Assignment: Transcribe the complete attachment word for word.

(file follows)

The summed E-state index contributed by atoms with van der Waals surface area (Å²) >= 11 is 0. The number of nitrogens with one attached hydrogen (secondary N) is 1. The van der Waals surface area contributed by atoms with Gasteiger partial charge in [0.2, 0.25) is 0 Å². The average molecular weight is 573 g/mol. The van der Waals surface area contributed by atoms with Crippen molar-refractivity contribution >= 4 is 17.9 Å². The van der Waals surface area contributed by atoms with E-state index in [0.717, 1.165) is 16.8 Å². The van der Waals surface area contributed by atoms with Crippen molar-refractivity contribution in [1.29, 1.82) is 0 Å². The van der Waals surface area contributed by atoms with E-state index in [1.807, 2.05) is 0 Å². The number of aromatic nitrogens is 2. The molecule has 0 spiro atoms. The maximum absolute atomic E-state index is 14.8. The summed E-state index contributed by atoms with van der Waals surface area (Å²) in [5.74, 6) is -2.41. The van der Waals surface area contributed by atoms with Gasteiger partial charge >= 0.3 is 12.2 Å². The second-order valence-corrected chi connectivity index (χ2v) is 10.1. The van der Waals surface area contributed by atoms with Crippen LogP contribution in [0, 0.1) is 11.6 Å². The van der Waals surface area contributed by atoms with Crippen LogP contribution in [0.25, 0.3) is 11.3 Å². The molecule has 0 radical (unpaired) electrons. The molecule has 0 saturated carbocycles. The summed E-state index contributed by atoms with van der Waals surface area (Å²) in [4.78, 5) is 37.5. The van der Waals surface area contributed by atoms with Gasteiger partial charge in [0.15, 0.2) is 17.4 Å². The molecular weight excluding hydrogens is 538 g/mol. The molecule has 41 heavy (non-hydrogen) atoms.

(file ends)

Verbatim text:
The summed E-state index contributed by atoms with van der Waals surface area (Å²) >= 11 is 0. The number of nitrogens with one attached hydrogen (secondary N) is 1. The van der Waals surface area contributed by atoms with Gasteiger partial charge in [0.2, 0.25) is 0 Å². The average molecular weight is 573 g/mol. The van der Waals surface area contributed by atoms with Crippen molar-refractivity contribution >= 4 is 17.9 Å². The van der Waals surface area contributed by atoms with E-state index in [0.717, 1.165) is 16.8 Å². The van der Waals surface area contributed by atoms with Crippen molar-refractivity contribution in [1.29, 1.82) is 0 Å². The van der Waals surface area contributed by atoms with E-state index in [1.807, 2.05) is 0 Å². The number of aromatic nitrogens is 2. The molecule has 0 spiro atoms. The maximum absolute atomic E-state index is 14.8. The summed E-state index contributed by atoms with van der Waals surface area (Å²) in [5.74, 6) is -2.41. The van der Waals surface area contributed by atoms with Gasteiger partial charge >= 0.3 is 12.2 Å². The second-order valence-corrected chi connectivity index (χ2v) is 10.1. The van der Waals surface area contributed by atoms with Crippen LogP contribution in [0, 0.1) is 11.6 Å². The van der Waals surface area contributed by atoms with Crippen LogP contribution in [0.25, 0.3) is 11.3 Å². The molecule has 0 radical (unpaired) electrons. The molecule has 0 saturated carbocycles. The summed E-state index contributed by atoms with van der Waals surface area (Å²) in [4.78, 5) is 37.5. The van der Waals surface area contributed by atoms with Gasteiger partial charge in [0.15, 0.2) is 17.4 Å². The molecular weight excluding hydrogens is 538 g/mol. The molecule has 41 heavy (non-hydrogen) atoms.